YouTube Abandons Flash, Adopts HTML5 as New Video Standard
This post may sound late but Google’s decision to make YouTube drop Flash in favor of HTML5 is an important news worth discussing, albeit belatedly. This is a major development in the Internet world, considering how popular YouTube is. Also, there are still many who don’t understand what HTML5 is really all about and why Flash has to go.
HTML5: An Overview
HTML5 is the most recent version of the core technology markup language employed in the structuring and presentation of content on the web. As the name implies, it is the fifth revision of the HTML standard, a successor of HTML 4 standardized some 18 years ago.
HTML5, naturally, brings several improvements as it aims to create a single markup language that can be written in either HTML or XHTML. It comes with detailed processing models that promote more interoperable implementations. It introduces markup and application programming interfaces for complex web applications. Many of the improvements in HTML5 have been particularly developed in response to the increasingly growing use of mobile devices in accessing web pages.
Before the introduction of HTML5, there hasn’t been a native standard for presenting videos on the web. As many may have noticed some years back (when Flash was not pre-installed in web browsers), upon installing a new web browser, a plugin (Flash) is required before videos on YouTube could be viewed. Some browsers
HTML5: Not a Video Format
Some mistakenly think of HTML5 as a video format since it is reported with the phrase “standard supplanting Flash” or “replacing Flash videos.” HTML5 is not a video format. It is more than just video on the web. Unlike Flash, it is not just an element on a website but a whole standard. However, since it has the capability of presenting audios and videos within web pages, it has become popularly described as an alternative to Flash.
Flash, by the way, is also not a video format. It is a multimedia platform used for creating, modifying, viewing, and presenting graphics, animations, games, and rich Internet applications. In the context of this post (HTML5 replacing Flash in YouTube), what HTML5 replaces is the use of the Shockwave Flash plugin to play videos on YouTube.
Videos played with the Flash plugin are usually in the FLV format although they can also be in MP4, MKV, OGG, 3GP, HTML5 videos, on the other hand, are only in 3 formats (currently supported, to expand). These formats are MP4, WebM (the video counterpart of WebP), and Ogg. Internet Explorer, Chrome, Firefox, Safari, and Opera all support MP4 directly embedded on a page with HTML5. However, only Chrome, Firefox, and Opera support WebM and Ogg.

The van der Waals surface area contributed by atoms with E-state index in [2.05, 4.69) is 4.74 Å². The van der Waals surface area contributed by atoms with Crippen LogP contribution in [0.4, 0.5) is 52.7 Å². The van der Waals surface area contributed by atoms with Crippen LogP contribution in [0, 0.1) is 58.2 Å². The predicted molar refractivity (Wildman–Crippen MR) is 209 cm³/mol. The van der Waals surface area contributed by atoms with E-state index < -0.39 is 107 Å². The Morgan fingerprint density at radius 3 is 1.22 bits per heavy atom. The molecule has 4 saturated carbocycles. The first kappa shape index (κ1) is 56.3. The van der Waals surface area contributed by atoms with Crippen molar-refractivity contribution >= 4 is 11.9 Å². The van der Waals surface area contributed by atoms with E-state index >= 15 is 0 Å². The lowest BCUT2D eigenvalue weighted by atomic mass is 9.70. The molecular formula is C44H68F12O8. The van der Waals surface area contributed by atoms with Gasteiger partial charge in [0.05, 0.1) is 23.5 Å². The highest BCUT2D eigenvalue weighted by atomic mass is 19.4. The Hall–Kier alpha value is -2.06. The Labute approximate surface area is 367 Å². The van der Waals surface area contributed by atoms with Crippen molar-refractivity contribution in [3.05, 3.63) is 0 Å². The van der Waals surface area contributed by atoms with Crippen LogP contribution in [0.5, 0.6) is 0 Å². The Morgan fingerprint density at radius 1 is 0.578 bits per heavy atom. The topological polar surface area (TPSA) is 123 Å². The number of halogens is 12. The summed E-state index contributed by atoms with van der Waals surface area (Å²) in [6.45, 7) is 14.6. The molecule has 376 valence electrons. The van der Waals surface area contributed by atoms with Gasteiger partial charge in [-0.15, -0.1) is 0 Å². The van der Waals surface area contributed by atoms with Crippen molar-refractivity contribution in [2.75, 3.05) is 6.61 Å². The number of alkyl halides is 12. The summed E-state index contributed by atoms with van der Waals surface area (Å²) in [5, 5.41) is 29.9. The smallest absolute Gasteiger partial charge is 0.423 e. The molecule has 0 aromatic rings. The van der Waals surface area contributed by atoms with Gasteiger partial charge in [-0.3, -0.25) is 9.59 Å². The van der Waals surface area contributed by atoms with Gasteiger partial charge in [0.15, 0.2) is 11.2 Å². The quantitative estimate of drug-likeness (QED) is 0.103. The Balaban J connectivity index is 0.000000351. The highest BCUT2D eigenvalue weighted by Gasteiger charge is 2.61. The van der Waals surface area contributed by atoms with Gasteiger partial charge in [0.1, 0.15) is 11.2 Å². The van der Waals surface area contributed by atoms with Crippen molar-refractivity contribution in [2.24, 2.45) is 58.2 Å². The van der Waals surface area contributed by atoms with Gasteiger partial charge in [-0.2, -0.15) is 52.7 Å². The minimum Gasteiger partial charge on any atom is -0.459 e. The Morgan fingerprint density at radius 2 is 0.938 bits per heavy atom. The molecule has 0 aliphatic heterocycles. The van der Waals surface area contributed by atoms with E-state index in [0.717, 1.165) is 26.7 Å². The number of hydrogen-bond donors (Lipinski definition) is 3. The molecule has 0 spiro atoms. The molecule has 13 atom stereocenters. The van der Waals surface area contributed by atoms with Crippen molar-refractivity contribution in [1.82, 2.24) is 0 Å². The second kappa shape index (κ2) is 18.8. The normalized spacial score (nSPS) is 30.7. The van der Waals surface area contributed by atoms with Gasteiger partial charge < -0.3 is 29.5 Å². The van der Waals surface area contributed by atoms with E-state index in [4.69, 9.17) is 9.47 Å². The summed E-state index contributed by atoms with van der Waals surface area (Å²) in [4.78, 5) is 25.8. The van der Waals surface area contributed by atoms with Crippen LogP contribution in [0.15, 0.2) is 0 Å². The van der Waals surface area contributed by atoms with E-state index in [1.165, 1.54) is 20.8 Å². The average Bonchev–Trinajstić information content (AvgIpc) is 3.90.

YouTube’s HTML5 Video Player
YouTube has a page dedicated to detailing its HTML5 video player. As the page states, YouTube’s new video player is supported by all of the popular at present including Chrome, Internet Explorer, Opera, Firefox, as well as the Safari on iOS. The YouTube video player supports HTMLVideoElement, H.264, WebM VP8, Media Source Extensions, MSE & H.264, and MSE & WebM VP9.
Reasons for the Change
It had been years since YouTube contemplated on the introduction of changes to move away from Flash. YouTube engineer John Harding, back in 2010, even enumerated the benefits of HTML5. Now, the time to change has come.
There are a number of reasons for this change. YouTube engineer Richard Leider says that the key reason is the Adaptive Bitrate (ABR) feature. This feature supposedly makes for a better YouTube experience by changing video resolutions based on network quality. ABR, according to Leider reduced buffering by more than 50% (on the global average). Additionally, the shift to HTML5 enables the live streaming of play sessions on Xbox One and PlayStation 4, adds support for the VP9 codec, and reduces bandwidth use without reducing video quality. Moreover, HTML5 allows the use of new APIs that can show fullscreen videos with standard HTML UI.
Expediting the Death of Flash
For years, Flash has been criticized for being heavy on resource use and proprietary. Apple’s Steve Jobs himself published an open letter that had unflattering comments on Flash. Android does not have an app on the Google Play Store for playing Flash. Also, not all Android devices support Flash. As Google moves to make YouTube dump Flash in favor of HTML5, Flash is bound to become irrelevant unless Adobe Systems offers something innovative to address the issues hurled against it.
Implications of the Change
With YouTube paving the way for HTML5’s popularity, playing online videos is expected to become easier and less heavy on resource use especially for mobile devices. Also, more mobile devices should be able to readily play online videos. Adobe Systems, for its part, does not seem intent on competing against HTML5 or maintaining the popularity of Flash. Adobe is reportedly focusing the use of Flash in gaming and premium video.